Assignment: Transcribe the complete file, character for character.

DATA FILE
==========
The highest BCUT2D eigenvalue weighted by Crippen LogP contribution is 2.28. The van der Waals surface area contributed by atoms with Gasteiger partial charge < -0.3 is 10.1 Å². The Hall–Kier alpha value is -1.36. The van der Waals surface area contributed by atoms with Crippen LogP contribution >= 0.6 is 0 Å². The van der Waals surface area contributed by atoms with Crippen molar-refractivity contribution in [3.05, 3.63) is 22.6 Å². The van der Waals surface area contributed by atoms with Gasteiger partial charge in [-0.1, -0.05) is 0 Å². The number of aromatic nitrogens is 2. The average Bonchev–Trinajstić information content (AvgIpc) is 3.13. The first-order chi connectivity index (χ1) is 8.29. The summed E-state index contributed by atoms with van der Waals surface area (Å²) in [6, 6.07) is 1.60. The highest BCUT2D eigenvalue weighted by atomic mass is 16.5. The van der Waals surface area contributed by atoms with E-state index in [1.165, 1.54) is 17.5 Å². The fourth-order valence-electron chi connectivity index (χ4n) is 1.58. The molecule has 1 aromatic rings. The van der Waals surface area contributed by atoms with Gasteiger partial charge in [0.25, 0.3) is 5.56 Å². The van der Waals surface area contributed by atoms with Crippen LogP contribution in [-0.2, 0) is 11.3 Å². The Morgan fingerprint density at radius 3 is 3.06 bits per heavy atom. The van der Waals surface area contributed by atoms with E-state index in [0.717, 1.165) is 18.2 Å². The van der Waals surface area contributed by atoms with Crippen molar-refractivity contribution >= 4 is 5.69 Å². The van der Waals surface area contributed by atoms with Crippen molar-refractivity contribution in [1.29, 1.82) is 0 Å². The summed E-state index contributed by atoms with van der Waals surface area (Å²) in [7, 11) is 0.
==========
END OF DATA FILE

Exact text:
The highest BCUT2D eigenvalue weighted by Crippen LogP contribution is 2.28. The van der Waals surface area contributed by atoms with Gasteiger partial charge < -0.3 is 10.1 Å². The Hall–Kier alpha value is -1.36. The van der Waals surface area contributed by atoms with Crippen LogP contribution >= 0.6 is 0 Å². The van der Waals surface area contributed by atoms with Crippen molar-refractivity contribution in [3.05, 3.63) is 22.6 Å². The van der Waals surface area contributed by atoms with Gasteiger partial charge in [-0.1, -0.05) is 0 Å². The number of aromatic nitrogens is 2. The average Bonchev–Trinajstić information content (AvgIpc) is 3.13. The first-order chi connectivity index (χ1) is 8.29. The summed E-state index contributed by atoms with van der Waals surface area (Å²) in [6, 6.07) is 1.60. The highest BCUT2D eigenvalue weighted by atomic mass is 16.5. The van der Waals surface area contributed by atoms with E-state index in [1.165, 1.54) is 17.5 Å². The fourth-order valence-electron chi connectivity index (χ4n) is 1.58. The molecule has 1 aromatic rings. The van der Waals surface area contributed by atoms with Gasteiger partial charge in [0.25, 0.3) is 5.56 Å². The van der Waals surface area contributed by atoms with Crippen LogP contribution in [-0.2, 0) is 11.3 Å². The Morgan fingerprint density at radius 3 is 3.06 bits per heavy atom. The van der Waals surface area contributed by atoms with E-state index in [0.717, 1.165) is 18.2 Å². The van der Waals surface area contributed by atoms with Crippen molar-refractivity contribution >= 4 is 5.69 Å². The van der Waals surface area contributed by atoms with Crippen molar-refractivity contribution in [1.29, 1.82) is 0 Å². The summed E-state index contributed by atoms with van der Waals surface area (Å²) in [7, 11) is 0.